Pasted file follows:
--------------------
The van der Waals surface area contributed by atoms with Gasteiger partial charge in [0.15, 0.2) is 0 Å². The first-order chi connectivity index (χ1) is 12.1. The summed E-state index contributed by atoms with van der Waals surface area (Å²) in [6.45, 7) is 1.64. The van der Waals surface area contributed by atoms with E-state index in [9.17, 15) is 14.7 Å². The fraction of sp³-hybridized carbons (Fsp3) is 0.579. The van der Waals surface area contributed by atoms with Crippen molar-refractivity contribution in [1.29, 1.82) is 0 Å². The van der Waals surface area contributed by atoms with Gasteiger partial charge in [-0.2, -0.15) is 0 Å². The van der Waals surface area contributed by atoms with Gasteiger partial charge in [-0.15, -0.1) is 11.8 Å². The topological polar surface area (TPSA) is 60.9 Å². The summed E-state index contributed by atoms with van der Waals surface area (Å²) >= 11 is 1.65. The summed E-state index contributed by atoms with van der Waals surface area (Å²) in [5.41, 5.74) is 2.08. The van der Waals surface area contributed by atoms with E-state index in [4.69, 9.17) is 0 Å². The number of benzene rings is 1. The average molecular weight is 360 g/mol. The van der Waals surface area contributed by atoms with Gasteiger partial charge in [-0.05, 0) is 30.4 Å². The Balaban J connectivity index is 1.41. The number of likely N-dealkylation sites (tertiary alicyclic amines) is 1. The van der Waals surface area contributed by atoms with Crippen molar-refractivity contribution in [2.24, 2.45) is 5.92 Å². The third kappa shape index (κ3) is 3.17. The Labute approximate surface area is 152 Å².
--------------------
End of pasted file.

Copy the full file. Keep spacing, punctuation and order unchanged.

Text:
The van der Waals surface area contributed by atoms with Gasteiger partial charge in [0.15, 0.2) is 0 Å². The first-order chi connectivity index (χ1) is 12.1. The summed E-state index contributed by atoms with van der Waals surface area (Å²) in [6.45, 7) is 1.64. The van der Waals surface area contributed by atoms with E-state index in [9.17, 15) is 14.7 Å². The fraction of sp³-hybridized carbons (Fsp3) is 0.579. The van der Waals surface area contributed by atoms with Crippen molar-refractivity contribution in [1.29, 1.82) is 0 Å². The van der Waals surface area contributed by atoms with Gasteiger partial charge in [-0.2, -0.15) is 0 Å². The van der Waals surface area contributed by atoms with Gasteiger partial charge in [-0.15, -0.1) is 11.8 Å². The topological polar surface area (TPSA) is 60.9 Å². The summed E-state index contributed by atoms with van der Waals surface area (Å²) >= 11 is 1.65. The summed E-state index contributed by atoms with van der Waals surface area (Å²) in [5.41, 5.74) is 2.08. The van der Waals surface area contributed by atoms with E-state index in [4.69, 9.17) is 0 Å². The number of benzene rings is 1. The average molecular weight is 360 g/mol. The van der Waals surface area contributed by atoms with Gasteiger partial charge in [-0.05, 0) is 30.4 Å². The Balaban J connectivity index is 1.41. The number of likely N-dealkylation sites (tertiary alicyclic amines) is 1. The van der Waals surface area contributed by atoms with Crippen molar-refractivity contribution in [2.24, 2.45) is 5.92 Å². The third kappa shape index (κ3) is 3.17. The Labute approximate surface area is 152 Å².